At this age, coolness is a factor, which means venues and activities that have a kiddie flavor are problematic. Plus, peers are increasingly important. While weekends were once prime family time, they are now likely to be invaded by tween sleepovers or sporting events or drop-off activities '- no parents desired or allowed. That's okay. The growing independence and maturity of a tween actually opens more opportunities for expanding their cultural horizons and interests. Since many are still happy to be with their parents at least some of the time, the tween stage can be one of the best for family activities.
By now, kids have acquired some modicum of history and geography, giving them a context within which to place information they might acquire from museum exhibits. Not only does that make it more interesting for them, but it'll greatly elevate the level of their discussions with you. Additionally, museum programs for this age group are far richer in content; there's really a lot to choose from. (Photo: Kids enjoy Robots + Us, a travelling exhibition at Liberty Science Center. © Liberty Science Center)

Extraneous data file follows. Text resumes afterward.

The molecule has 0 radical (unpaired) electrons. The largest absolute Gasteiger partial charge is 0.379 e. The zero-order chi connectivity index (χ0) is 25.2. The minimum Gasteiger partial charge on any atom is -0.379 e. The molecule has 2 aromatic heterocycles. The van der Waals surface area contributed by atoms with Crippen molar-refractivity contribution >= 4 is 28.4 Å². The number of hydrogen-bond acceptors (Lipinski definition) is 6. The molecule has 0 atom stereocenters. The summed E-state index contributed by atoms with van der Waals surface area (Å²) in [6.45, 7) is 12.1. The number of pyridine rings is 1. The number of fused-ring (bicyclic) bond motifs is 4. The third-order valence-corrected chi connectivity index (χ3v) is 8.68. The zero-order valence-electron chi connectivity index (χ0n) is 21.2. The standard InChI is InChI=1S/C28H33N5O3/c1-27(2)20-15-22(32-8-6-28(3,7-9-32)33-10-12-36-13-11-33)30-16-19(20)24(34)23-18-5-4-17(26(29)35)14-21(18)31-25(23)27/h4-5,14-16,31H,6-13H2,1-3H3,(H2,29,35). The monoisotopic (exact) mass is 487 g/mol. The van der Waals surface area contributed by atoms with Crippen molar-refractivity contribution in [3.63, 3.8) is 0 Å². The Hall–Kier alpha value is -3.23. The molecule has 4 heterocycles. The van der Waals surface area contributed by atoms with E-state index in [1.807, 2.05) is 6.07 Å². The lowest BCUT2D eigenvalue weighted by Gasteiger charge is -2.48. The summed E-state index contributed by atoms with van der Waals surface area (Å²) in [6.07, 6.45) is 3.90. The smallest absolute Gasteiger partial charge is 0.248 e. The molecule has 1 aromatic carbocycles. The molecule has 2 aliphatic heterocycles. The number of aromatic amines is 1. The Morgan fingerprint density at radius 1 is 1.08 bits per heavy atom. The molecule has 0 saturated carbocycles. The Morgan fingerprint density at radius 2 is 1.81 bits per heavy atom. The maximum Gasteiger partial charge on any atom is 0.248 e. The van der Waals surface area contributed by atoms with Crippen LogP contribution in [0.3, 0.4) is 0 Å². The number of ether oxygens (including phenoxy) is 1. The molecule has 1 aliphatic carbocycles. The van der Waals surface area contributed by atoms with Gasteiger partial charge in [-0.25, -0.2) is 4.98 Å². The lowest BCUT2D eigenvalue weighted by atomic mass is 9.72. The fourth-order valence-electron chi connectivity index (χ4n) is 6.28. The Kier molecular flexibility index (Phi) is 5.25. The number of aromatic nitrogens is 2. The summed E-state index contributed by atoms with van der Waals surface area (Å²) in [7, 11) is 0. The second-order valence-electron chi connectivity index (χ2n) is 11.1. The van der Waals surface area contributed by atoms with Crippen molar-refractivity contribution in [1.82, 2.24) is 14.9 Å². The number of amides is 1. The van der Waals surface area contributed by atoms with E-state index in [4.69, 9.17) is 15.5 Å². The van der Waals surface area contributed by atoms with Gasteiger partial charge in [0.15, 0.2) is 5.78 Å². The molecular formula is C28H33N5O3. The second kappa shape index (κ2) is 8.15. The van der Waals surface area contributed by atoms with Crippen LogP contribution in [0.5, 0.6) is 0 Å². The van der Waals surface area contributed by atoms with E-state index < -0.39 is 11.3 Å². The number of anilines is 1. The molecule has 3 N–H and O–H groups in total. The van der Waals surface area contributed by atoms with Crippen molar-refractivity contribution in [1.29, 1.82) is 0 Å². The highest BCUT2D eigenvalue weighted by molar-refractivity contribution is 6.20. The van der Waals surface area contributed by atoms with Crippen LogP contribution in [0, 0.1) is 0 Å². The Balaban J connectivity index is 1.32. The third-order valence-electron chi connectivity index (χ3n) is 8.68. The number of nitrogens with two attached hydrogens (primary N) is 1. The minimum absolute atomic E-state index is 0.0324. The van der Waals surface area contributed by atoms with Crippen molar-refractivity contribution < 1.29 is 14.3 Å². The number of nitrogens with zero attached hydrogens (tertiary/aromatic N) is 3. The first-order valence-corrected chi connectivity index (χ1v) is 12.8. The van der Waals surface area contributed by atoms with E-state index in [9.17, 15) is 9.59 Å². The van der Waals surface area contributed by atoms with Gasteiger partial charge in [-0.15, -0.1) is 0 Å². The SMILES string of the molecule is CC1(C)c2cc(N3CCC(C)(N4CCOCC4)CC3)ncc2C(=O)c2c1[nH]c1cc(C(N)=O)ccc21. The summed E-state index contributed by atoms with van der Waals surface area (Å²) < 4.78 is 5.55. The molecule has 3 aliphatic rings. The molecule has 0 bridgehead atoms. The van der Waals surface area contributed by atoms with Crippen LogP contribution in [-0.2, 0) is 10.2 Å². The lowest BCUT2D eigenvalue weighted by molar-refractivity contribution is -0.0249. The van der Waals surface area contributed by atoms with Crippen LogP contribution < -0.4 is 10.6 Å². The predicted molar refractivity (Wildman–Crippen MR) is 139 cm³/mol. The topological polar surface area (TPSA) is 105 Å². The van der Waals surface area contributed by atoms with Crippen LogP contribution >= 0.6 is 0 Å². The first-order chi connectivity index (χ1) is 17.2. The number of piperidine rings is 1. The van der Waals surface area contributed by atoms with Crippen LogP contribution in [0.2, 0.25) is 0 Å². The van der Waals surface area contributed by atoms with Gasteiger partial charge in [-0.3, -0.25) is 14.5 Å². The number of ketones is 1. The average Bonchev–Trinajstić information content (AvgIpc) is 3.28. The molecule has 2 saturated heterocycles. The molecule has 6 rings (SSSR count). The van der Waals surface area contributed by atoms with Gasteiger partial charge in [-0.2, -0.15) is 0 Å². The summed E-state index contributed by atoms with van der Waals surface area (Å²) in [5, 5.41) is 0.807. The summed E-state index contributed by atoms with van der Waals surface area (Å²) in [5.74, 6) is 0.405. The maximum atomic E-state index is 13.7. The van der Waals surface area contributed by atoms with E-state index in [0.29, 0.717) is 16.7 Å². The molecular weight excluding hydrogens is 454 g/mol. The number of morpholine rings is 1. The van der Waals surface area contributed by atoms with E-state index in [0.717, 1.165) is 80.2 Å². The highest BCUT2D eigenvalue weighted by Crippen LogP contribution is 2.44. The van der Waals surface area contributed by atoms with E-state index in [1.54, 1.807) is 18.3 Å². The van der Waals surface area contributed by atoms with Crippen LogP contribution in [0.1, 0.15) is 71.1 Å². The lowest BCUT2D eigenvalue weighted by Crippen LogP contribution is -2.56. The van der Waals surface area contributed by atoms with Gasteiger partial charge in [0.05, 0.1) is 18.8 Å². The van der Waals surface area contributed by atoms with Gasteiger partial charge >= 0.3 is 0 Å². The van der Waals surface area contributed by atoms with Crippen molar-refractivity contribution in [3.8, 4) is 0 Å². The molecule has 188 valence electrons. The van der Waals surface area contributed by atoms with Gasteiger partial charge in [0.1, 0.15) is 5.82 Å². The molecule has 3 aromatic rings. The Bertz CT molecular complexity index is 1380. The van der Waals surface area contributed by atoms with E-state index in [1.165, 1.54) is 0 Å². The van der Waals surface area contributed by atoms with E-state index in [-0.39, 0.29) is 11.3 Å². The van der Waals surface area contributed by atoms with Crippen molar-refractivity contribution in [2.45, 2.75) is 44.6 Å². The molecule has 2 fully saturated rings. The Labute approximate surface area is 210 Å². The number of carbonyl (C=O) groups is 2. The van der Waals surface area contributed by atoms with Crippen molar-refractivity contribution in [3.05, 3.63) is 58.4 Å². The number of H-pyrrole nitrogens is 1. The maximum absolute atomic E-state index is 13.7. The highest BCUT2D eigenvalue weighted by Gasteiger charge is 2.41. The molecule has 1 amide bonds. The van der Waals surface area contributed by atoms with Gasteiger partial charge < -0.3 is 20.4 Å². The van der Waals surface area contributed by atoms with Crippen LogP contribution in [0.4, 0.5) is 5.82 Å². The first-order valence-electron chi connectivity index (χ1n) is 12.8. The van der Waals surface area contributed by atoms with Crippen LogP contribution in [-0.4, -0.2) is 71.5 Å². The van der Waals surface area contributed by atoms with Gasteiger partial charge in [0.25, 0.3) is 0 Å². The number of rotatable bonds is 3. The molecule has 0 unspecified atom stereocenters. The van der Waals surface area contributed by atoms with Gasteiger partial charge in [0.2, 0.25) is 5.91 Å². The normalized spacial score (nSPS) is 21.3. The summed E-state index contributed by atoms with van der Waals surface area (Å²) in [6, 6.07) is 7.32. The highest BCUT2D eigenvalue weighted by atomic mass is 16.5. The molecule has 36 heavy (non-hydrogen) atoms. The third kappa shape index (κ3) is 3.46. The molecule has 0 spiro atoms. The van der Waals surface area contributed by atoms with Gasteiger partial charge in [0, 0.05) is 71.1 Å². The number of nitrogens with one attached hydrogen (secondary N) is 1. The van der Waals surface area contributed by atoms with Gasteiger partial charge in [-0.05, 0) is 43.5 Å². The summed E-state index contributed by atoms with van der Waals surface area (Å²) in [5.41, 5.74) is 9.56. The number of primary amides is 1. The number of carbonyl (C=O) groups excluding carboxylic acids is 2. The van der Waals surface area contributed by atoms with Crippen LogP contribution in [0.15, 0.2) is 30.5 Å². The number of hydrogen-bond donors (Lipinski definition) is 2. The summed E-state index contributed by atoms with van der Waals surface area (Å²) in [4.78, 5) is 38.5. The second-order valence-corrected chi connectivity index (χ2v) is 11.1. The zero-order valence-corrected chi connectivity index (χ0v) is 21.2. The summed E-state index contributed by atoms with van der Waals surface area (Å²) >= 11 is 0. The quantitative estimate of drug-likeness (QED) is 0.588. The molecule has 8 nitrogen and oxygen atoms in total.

Lectures and workshops: Every one won't appeal to every child, but there are so many and they change so frequently that savvy parents should make a practice of checking local schedules regularly so as not to miss the good stuff. Popular themes for tweens include: